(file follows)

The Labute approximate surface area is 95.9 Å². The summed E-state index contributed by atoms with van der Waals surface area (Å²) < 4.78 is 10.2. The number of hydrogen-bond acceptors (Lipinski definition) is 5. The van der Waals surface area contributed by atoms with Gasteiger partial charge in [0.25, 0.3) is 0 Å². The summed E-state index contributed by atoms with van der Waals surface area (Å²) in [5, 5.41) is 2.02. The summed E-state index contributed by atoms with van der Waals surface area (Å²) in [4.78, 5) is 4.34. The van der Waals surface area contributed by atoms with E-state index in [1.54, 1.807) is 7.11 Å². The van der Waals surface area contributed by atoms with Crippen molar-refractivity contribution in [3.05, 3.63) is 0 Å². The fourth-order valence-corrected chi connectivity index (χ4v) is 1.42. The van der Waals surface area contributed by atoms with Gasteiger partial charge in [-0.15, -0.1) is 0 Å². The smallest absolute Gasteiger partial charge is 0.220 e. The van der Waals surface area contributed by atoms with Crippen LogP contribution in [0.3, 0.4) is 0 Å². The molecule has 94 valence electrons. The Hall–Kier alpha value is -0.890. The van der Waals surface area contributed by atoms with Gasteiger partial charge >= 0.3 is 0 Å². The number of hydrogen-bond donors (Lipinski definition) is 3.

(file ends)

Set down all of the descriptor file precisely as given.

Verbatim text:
The Labute approximate surface area is 95.9 Å². The summed E-state index contributed by atoms with van der Waals surface area (Å²) < 4.78 is 10.2. The number of hydrogen-bond acceptors (Lipinski definition) is 5. The van der Waals surface area contributed by atoms with Gasteiger partial charge in [0.25, 0.3) is 0 Å². The summed E-state index contributed by atoms with van der Waals surface area (Å²) in [5, 5.41) is 2.02. The summed E-state index contributed by atoms with van der Waals surface area (Å²) in [4.78, 5) is 4.34. The van der Waals surface area contributed by atoms with E-state index in [1.54, 1.807) is 7.11 Å². The van der Waals surface area contributed by atoms with Crippen molar-refractivity contribution in [3.05, 3.63) is 0 Å². The fourth-order valence-corrected chi connectivity index (χ4v) is 1.42. The van der Waals surface area contributed by atoms with Gasteiger partial charge in [-0.15, -0.1) is 0 Å². The smallest absolute Gasteiger partial charge is 0.220 e. The van der Waals surface area contributed by atoms with Crippen LogP contribution in [0.3, 0.4) is 0 Å². The molecule has 94 valence electrons. The Hall–Kier alpha value is -0.890. The van der Waals surface area contributed by atoms with Gasteiger partial charge >= 0.3 is 0 Å². The number of hydrogen-bond donors (Lipinski definition) is 3.